DOWN AND DISTANCE: I don’t want no minute maaaaaaaaan.

Wounds are licked, bandages are clean, focus is shifted to the future: the Swamp is behind Tennessee and the University of Massachusetts is on the way to a face-off with the Vols this Saturday at noon. Today, we’re gonna kick things off by exploring the nuances of Tennessee vs Umass and why it matters:

It doesn’t.

Umass is (no offense, guys) an 0-4 garbage patrol and Tennessee could win this game with its scout team. There are no “meaningful snaps” this Saturday. Tennessee’s only chance to get depth-plussing reps came and went week one. In fact, the only way Saturday could matter is if the coaches leave everyone on the field long enough to end up on crutches. For fans, though, games like Saturday can be a fun afternoon, full of splashy touchdowns and what competitively amounts to “how many points would we like to score?” when these little schools come to town. In the big picture, this game only offers one positive, which is rest/healing. If Tennessee isn’t smart enough to rest critical folks, this game only offers hollow glory and a serious negative: a minefield of potential injuries. And maybe they aren’t smart enough, based on the Indiana State game, in-which starters were taking snaps deep into trash time. In a manner of speaking, all time is trash in these games.

 

CONFESSIONS OF A PATHOLOGICAL COACH DEFENDER: On the topic of things that absolutely don’t matter, there are this week’s strategy explanations from Butch Jones and Bob Shoop. Somewhere between 1st and Goal from the One, and not having men with their heels glued to the goal line on the final play, there is probably a Tennessee victory over Florida. Maybe not. But let’s be serious. Nobody defends Tennessee’s coaching staff harder than this writer. Almost everything about that job, from the politics to the nonstop recruiting to the public scrutiny, is very difficult. And, as a coach making middle-tier SEC money at a regularly average SEC program, I tend to argue that Tennessee is getting its money’s worth. Kinda elite recruiting, minimal off-field weirdness, great APR, etc. The responses are always variations on “yes, but his in-game coaching and demeanor is, at best inconsistent, and at worst, just actually pretty bad.” My defense is always that his team’s seem to love him and his teams typically compete with fire. And while I’m correct in those two things, I’m also just tired of defending the weird sophomoric brainfarts that seem to plague Tennessee’s headsets in big moments. I’m tired of being wrong. And more than that, I’m tired of explanations from these guys. You dropped into the shotgun on First and a Teardrop, in spite of RB John Kelly abusing and humiliating Florida’s visibly tired defense. You did it and it failed and it sucked. Don’t get on the podium Monday and explain anything about the “70% pressure” blitz they were showing or the system or the check down. Honestly, Dormady hasn’t earned the trust, with his arm, his legs, or his brain, to make any call on his own. Explaining the “thought process” behind dropping into the goal line shotgun is an insult to whoever you think is listening. The same goes for Shoop explaining the final play. These explanations speak down to such a football-conscious fan base. Tennessee fans may be an over-reaching, obnoxious, delusional, psychotic, insatiable audience. I mean, they are those things, bless their hearts. But they know how to watch football. So, even if the ghost of Smokey III lumbers out of the shadows and commands some cute fade pattern, keep it to yourself. Nobody actually cares about some manifesto about the metrics or system or charts. Skip the explanation and use that time watching some YouTube tutorials about goal line offense. There are some incredible middle school FB coaches out there with big ideas about how to move a ball 1 yard.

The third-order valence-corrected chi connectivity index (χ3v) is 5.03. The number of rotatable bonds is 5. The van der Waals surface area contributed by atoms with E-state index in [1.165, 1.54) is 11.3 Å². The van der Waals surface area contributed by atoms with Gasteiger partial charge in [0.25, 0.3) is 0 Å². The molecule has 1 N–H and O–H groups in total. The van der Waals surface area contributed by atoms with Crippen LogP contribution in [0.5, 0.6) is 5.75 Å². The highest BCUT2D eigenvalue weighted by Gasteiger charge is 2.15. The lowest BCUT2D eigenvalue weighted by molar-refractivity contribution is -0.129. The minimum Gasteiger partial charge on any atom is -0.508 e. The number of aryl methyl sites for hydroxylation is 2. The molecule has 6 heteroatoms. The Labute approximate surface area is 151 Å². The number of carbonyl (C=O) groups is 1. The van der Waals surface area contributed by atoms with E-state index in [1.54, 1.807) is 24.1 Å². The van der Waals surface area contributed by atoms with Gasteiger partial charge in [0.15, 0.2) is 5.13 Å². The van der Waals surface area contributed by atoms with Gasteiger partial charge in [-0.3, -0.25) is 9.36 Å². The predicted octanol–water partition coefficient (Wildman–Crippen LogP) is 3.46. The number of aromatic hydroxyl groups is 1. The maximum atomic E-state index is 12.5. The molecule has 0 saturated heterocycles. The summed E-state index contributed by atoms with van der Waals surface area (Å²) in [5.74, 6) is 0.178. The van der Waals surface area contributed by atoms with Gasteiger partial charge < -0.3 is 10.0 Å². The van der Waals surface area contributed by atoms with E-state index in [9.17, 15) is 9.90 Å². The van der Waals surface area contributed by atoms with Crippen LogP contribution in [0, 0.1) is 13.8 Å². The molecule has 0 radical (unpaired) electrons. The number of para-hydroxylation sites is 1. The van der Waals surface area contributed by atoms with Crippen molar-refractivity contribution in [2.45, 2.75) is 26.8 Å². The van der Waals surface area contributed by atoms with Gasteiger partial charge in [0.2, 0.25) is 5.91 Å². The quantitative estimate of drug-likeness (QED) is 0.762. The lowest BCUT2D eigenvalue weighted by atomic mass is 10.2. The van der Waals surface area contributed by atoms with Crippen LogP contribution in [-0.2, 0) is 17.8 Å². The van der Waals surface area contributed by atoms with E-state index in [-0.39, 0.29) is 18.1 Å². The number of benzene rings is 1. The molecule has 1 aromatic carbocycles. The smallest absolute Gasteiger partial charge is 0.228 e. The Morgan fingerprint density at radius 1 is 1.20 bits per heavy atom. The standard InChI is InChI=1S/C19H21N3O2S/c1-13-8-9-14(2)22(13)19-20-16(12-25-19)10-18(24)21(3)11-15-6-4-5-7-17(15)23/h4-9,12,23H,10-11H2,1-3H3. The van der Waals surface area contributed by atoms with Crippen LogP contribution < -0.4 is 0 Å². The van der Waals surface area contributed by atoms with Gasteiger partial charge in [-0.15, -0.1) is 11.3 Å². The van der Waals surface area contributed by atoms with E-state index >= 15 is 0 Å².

To be clear: I want this coaching staff to do well. I believe they can. And I would rather saw off my arm and punch myself to death with it than to live with Tennessee fans through another coaching search so soon. In order for any level of success, though, Butch Jones needs to spend more time learning, more time coaching, and let his on-field decisions, smart or ridiculous, speak for themselves.

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